Physiologically, in order to gain muscle mass, you must consume more energy than you burn while focusing on high-intensity resistance training. Of course, your caloric needs depend on your individual physical activity level and personal goals. Bodybuilders and strength athletes for example, require significantly more calories than a non-athlete, but both can utilize fat for muscle building.
Calorie intake comes from any of the three macronutrient groups: carbohydrates, fats, and protein. Each of these macronutrients has specific and very important roles in the body’s functions and metabolism. To build muscle mass, we not only need adequate amounts of protein, we also need sufficient carbohydrates and fats. The amount of each of these three nutrients can be estimated through calculations based on weight, sex, physical activity, and personal goals. Also, depending on the training schedule, the amount of each nutrient may vary.
But there are many ways a person can use the three macronutrients to help build muscle. Today, we’re going to look at how increasing muscle mass is possible even with increased fat intake.
Fat is an essential nutrient in the human diet. It provides energy (needed for endurance), and it is responsible for transporting fat-soluble vitamins A, D, E, and K. Fat is an energy dense macronutrient that provides 9 kcal/gram of energy. Diets too low in fat (<15%) have not shown any sports performance-related benefits and should be avoided for the average healthy person. Similarly, high-fat diets (>35%) should be avoided because they increase the risk for cardiovascular disease.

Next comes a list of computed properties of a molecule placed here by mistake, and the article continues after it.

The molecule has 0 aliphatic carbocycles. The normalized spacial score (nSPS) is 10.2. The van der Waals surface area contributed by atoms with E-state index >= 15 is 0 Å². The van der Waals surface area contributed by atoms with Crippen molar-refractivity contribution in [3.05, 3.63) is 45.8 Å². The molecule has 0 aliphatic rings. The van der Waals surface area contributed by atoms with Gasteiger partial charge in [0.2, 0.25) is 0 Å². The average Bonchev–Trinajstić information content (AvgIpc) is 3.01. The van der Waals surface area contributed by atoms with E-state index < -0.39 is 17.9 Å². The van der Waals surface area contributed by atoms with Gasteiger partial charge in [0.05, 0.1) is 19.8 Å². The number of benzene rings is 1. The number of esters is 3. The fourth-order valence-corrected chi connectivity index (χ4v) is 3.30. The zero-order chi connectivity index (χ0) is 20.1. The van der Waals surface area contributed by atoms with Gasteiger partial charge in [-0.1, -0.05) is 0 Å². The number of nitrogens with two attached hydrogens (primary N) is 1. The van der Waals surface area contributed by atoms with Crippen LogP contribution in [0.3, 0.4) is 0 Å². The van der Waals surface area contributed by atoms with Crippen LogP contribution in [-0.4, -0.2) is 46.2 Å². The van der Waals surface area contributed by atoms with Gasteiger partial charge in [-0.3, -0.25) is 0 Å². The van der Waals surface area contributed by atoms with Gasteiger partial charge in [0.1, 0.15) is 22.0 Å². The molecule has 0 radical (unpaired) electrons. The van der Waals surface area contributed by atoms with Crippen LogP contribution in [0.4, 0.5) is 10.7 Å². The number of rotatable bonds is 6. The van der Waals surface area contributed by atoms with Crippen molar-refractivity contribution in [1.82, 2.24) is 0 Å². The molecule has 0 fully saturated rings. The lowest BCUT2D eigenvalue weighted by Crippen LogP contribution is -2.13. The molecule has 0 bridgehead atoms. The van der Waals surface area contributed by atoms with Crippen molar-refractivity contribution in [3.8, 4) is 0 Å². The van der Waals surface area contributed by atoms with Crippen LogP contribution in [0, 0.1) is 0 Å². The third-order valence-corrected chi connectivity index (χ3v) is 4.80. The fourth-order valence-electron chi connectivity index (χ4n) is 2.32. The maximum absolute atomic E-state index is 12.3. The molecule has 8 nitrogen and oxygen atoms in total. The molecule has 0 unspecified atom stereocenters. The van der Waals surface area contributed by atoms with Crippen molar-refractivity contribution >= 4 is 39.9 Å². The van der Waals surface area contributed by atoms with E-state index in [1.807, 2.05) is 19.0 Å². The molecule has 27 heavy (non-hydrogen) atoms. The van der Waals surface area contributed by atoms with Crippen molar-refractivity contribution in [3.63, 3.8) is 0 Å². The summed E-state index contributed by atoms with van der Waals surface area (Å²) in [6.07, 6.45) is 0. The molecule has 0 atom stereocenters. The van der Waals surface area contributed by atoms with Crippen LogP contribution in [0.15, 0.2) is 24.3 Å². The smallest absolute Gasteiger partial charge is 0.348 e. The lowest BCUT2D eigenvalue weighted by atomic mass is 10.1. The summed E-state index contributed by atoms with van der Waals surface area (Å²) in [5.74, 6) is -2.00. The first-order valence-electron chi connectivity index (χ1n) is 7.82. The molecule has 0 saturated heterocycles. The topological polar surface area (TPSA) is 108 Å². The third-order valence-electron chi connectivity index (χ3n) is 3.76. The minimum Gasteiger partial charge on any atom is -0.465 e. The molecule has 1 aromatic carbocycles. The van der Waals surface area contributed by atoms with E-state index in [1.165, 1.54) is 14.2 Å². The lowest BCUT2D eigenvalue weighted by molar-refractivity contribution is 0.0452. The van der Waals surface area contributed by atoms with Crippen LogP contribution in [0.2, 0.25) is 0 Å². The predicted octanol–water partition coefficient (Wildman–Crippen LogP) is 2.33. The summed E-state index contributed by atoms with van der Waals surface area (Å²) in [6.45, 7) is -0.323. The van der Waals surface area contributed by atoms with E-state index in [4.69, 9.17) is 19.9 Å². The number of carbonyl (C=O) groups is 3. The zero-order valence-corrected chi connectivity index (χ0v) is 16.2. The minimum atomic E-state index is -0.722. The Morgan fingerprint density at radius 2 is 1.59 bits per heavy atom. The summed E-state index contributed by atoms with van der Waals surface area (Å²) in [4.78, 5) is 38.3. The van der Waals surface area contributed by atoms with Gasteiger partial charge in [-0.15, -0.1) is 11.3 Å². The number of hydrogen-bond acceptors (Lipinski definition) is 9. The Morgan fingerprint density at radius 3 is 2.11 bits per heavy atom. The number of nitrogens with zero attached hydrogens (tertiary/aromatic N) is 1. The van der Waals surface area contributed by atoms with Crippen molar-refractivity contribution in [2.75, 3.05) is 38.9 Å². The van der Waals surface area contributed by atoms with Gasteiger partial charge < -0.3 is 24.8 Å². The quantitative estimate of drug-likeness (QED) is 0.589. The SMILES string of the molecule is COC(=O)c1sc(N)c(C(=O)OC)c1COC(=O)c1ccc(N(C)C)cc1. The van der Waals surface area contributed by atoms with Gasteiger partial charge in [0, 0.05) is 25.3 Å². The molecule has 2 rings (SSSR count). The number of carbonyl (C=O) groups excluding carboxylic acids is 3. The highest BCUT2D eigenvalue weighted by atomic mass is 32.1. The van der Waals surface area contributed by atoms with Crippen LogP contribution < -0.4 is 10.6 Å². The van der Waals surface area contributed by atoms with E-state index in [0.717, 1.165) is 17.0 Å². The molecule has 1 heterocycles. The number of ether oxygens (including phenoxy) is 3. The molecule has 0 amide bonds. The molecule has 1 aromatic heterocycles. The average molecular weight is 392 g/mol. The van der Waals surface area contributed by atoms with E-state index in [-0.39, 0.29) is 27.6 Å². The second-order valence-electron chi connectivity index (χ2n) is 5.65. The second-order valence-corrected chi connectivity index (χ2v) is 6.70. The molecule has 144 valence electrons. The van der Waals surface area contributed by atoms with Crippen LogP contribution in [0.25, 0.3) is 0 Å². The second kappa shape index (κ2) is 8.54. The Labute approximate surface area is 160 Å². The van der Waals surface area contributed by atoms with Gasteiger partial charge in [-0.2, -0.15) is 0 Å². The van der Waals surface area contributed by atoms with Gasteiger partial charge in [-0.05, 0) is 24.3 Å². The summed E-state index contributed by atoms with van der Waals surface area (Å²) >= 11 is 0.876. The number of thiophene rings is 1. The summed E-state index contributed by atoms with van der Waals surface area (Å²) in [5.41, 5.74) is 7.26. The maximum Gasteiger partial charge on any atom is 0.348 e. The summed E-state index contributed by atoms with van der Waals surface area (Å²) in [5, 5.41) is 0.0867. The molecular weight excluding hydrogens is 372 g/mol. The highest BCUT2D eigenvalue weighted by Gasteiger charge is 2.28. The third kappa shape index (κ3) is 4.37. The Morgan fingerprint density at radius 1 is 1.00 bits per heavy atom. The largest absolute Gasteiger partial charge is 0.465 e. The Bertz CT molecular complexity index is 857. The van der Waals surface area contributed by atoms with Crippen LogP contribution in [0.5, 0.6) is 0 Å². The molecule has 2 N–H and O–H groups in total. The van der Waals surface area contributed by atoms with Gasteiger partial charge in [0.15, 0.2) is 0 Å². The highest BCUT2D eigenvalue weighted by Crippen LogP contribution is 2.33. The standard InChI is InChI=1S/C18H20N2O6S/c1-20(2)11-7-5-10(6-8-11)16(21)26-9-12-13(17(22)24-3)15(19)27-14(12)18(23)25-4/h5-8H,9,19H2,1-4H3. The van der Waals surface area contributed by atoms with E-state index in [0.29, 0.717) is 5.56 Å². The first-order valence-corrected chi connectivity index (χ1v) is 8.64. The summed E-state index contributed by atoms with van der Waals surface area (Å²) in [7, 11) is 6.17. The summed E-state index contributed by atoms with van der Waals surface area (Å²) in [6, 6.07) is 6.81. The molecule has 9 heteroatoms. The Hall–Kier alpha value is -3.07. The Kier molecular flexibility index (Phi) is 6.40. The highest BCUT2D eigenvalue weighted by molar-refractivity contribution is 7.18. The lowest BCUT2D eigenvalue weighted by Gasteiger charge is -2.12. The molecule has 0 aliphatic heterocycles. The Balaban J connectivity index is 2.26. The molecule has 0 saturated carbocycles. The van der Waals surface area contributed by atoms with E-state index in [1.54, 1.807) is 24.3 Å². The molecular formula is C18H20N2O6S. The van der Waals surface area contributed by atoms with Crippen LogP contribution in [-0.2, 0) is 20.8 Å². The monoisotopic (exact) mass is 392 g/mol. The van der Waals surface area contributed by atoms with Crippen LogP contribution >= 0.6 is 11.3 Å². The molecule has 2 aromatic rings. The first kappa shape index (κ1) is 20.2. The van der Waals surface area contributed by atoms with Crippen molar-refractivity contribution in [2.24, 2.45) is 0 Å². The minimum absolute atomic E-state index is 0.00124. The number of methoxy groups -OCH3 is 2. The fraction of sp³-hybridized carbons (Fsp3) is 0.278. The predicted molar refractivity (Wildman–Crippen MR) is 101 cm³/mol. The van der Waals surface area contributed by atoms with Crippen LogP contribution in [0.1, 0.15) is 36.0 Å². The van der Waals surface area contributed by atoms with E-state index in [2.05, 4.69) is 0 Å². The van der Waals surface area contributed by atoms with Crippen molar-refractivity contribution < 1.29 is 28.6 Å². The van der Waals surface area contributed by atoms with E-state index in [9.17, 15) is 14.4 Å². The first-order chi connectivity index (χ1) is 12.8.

The acceptable macronutrient distribution range incorporated in the 2010 dietary guidelines recommends that 20-35% of daily calories come from fat. It is very important to mention that there are different types of fats, all with their own purpose, but that we should generally focus on consuming larger amounts of the healthier fats available, especially when trying to increase our calorie intake and build muscle. You’ve probably heard of these so-called “healthy fats” and maybe even noticed them on food labels. They are:
Also essential polyunsaturated fats. They are found in sunflower, corn, and safflower oils, cereals, whole wheat breads, and some meats. They play important roles in growth and development. Linoleic acid (LA) accounts for 85-90% of the Omega-6 fatty acids available in the diet.
The ratio recommended for these essential fatty acids is omega-3>omega-6 because of the pro-inflammatory properties of some omega-6 fatty acids.